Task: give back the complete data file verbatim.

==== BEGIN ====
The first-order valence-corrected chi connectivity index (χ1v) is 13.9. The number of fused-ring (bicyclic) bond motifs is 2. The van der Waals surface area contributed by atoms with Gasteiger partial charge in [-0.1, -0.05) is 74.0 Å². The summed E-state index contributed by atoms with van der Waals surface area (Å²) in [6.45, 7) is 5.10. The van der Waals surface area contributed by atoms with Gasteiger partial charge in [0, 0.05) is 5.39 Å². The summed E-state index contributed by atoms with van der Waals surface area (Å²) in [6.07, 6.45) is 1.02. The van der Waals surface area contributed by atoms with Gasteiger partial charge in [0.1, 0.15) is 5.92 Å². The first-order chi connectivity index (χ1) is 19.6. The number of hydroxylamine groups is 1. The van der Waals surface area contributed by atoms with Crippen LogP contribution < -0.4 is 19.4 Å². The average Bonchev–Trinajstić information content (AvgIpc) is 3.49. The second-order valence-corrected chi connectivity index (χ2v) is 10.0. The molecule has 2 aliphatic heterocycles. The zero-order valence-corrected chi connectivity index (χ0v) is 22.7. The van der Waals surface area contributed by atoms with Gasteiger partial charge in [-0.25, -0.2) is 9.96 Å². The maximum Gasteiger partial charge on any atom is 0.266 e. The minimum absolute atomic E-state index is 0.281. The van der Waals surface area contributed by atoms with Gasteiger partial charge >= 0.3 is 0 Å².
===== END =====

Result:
The first-order valence-corrected chi connectivity index (χ1v) is 13.9. The number of fused-ring (bicyclic) bond motifs is 2. The van der Waals surface area contributed by atoms with Gasteiger partial charge in [-0.1, -0.05) is 74.0 Å². The summed E-state index contributed by atoms with van der Waals surface area (Å²) in [6.45, 7) is 5.10. The van der Waals surface area contributed by atoms with Gasteiger partial charge in [0, 0.05) is 5.39 Å². The summed E-state index contributed by atoms with van der Waals surface area (Å²) in [6.07, 6.45) is 1.02. The van der Waals surface area contributed by atoms with Gasteiger partial charge in [0.1, 0.15) is 5.92 Å². The first-order chi connectivity index (χ1) is 19.6. The number of hydroxylamine groups is 1. The van der Waals surface area contributed by atoms with Crippen LogP contribution < -0.4 is 19.4 Å². The average Bonchev–Trinajstić information content (AvgIpc) is 3.49. The second-order valence-corrected chi connectivity index (χ2v) is 10.0. The molecule has 2 aliphatic heterocycles. The zero-order valence-corrected chi connectivity index (χ0v) is 22.7. The van der Waals surface area contributed by atoms with Gasteiger partial charge in [-0.25, -0.2) is 9.96 Å². The maximum Gasteiger partial charge on any atom is 0.266 e. The minimum absolute atomic E-state index is 0.281. The van der Waals surface area contributed by atoms with Gasteiger partial charge >= 0.3 is 0 Å².